We, personally, don’t like the skyscrapers too much. We love looking at them, sure, but to be in them, well, first there’s that trouble with the heights, and then, well, no, that’s about it. This writer’s just a big wuss when it comes to heights. And there’s the fear of attacks again, which, we’re sure, is always lingering in ever other American’s fear-rattled heads. So this was an interesting feature story from the AP about what architects and builders are doing to make skyscrapers stronger and more safe, “Lessons of 9/11 Reflected in New Skyscraper Design.” Here’s some:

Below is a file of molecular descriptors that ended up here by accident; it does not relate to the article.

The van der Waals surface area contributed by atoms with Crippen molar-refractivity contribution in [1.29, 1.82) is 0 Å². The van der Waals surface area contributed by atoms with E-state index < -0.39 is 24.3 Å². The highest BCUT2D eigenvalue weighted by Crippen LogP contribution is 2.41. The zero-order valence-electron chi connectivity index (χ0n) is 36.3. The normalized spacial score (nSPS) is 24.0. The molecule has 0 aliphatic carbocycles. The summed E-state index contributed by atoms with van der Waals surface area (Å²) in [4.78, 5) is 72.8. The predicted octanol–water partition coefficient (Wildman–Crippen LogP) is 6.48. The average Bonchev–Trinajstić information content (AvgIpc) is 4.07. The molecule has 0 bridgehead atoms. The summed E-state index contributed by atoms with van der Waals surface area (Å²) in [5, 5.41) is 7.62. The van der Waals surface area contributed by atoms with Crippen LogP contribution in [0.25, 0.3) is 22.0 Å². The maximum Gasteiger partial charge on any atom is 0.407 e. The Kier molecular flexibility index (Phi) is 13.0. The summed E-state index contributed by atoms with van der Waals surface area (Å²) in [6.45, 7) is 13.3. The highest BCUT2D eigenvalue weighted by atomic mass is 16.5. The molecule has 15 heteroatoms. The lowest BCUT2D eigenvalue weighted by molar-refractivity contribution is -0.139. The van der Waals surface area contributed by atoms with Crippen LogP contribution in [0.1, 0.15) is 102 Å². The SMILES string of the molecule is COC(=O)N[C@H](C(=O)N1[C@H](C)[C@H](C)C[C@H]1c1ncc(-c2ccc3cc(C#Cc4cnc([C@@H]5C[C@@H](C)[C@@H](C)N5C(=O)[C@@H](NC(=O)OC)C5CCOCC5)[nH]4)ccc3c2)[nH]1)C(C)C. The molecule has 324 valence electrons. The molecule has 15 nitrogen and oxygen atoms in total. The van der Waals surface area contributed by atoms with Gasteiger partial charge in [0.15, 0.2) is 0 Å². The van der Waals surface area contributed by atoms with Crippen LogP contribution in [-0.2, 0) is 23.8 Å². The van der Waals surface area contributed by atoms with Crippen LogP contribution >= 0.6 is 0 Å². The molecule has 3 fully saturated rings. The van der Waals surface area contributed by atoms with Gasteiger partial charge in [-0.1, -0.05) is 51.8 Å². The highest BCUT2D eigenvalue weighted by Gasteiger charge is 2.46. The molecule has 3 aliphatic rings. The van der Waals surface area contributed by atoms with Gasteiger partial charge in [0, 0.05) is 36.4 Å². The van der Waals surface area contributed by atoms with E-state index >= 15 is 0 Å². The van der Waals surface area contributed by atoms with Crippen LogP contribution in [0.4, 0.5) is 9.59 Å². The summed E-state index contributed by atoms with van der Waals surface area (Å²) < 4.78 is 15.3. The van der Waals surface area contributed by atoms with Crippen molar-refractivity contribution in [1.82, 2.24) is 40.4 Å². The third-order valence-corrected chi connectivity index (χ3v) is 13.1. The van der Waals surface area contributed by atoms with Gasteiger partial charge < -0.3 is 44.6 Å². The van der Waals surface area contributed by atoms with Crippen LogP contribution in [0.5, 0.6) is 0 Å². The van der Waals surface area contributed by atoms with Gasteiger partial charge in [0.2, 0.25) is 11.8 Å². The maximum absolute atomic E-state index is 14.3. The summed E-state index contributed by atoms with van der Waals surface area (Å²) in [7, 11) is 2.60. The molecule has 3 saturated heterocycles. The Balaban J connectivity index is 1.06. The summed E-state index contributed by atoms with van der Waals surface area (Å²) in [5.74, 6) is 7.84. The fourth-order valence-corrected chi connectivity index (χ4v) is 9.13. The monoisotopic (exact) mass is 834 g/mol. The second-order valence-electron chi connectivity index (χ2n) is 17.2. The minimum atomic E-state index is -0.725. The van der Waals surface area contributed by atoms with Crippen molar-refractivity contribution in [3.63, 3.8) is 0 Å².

Architects, engineers and builders have split over the value of several possible safety enhancements, including better fireproofing, wider stairwells, or “hardened” elevator shafts that could be used in an evacuation. “You don’t want to go about designing every building as if it were a terrorist target, when the reality is, most aren’t,” said Ronald O. Hamburger, past president of the National Council of Structural Engineers Associations.
“What we are all wrestling with, is how to identify those buildings where it really does make sense to provide some extra level of protection, and don’t have this become a needless economic drag on building development in general,” he said.
Yeah, we like it too that the NCSEA’s past president’s name is Ronald O. Hamburger.